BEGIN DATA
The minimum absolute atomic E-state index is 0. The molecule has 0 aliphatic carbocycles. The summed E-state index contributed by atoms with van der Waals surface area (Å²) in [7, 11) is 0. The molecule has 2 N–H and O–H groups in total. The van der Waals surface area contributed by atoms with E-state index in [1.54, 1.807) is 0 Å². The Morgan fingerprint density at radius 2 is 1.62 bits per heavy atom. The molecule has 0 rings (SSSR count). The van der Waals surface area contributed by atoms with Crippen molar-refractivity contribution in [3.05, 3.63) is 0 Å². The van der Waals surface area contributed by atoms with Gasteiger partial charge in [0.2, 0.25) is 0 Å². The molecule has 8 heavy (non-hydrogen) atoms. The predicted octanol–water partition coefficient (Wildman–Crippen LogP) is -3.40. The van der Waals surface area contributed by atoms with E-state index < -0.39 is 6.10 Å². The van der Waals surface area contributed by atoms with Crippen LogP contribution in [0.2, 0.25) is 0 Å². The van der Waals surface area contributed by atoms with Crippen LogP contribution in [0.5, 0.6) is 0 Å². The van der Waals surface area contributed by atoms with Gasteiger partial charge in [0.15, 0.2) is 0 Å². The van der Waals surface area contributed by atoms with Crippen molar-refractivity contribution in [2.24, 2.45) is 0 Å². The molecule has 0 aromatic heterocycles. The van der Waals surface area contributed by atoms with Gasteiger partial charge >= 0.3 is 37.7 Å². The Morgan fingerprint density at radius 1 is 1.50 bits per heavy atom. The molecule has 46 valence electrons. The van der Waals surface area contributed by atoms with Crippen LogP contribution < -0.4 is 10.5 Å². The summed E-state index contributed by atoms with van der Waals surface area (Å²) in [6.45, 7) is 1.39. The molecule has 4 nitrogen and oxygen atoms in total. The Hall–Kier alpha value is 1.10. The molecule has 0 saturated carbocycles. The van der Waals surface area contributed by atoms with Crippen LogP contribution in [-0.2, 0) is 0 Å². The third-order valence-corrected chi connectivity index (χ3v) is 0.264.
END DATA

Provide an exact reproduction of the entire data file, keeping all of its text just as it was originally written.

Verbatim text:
The minimum absolute atomic E-state index is 0. The molecule has 0 aliphatic carbocycles. The summed E-state index contributed by atoms with van der Waals surface area (Å²) in [7, 11) is 0. The molecule has 2 N–H and O–H groups in total. The van der Waals surface area contributed by atoms with E-state index in [1.54, 1.807) is 0 Å². The Morgan fingerprint density at radius 2 is 1.62 bits per heavy atom. The molecule has 0 rings (SSSR count). The van der Waals surface area contributed by atoms with Crippen molar-refractivity contribution in [3.05, 3.63) is 0 Å². The van der Waals surface area contributed by atoms with Gasteiger partial charge in [0.2, 0.25) is 0 Å². The molecule has 8 heavy (non-hydrogen) atoms. The predicted octanol–water partition coefficient (Wildman–Crippen LogP) is -3.40. The van der Waals surface area contributed by atoms with E-state index < -0.39 is 6.10 Å². The van der Waals surface area contributed by atoms with Crippen LogP contribution in [0.2, 0.25) is 0 Å². The van der Waals surface area contributed by atoms with Crippen LogP contribution in [0.5, 0.6) is 0 Å². The van der Waals surface area contributed by atoms with Gasteiger partial charge in [0.15, 0.2) is 0 Å². The van der Waals surface area contributed by atoms with Crippen molar-refractivity contribution in [2.24, 2.45) is 0 Å². The molecule has 0 aromatic heterocycles. The van der Waals surface area contributed by atoms with Gasteiger partial charge >= 0.3 is 37.7 Å². The Morgan fingerprint density at radius 1 is 1.50 bits per heavy atom. The molecule has 46 valence electrons. The van der Waals surface area contributed by atoms with Crippen LogP contribution < -0.4 is 10.5 Å². The summed E-state index contributed by atoms with van der Waals surface area (Å²) in [6.45, 7) is 1.39. The molecule has 4 nitrogen and oxygen atoms in total. The Hall–Kier alpha value is 1.10. The molecule has 0 saturated carbocycles. The van der Waals surface area contributed by atoms with Crippen LogP contribution in [-0.2, 0) is 0 Å². The third-order valence-corrected chi connectivity index (χ3v) is 0.264.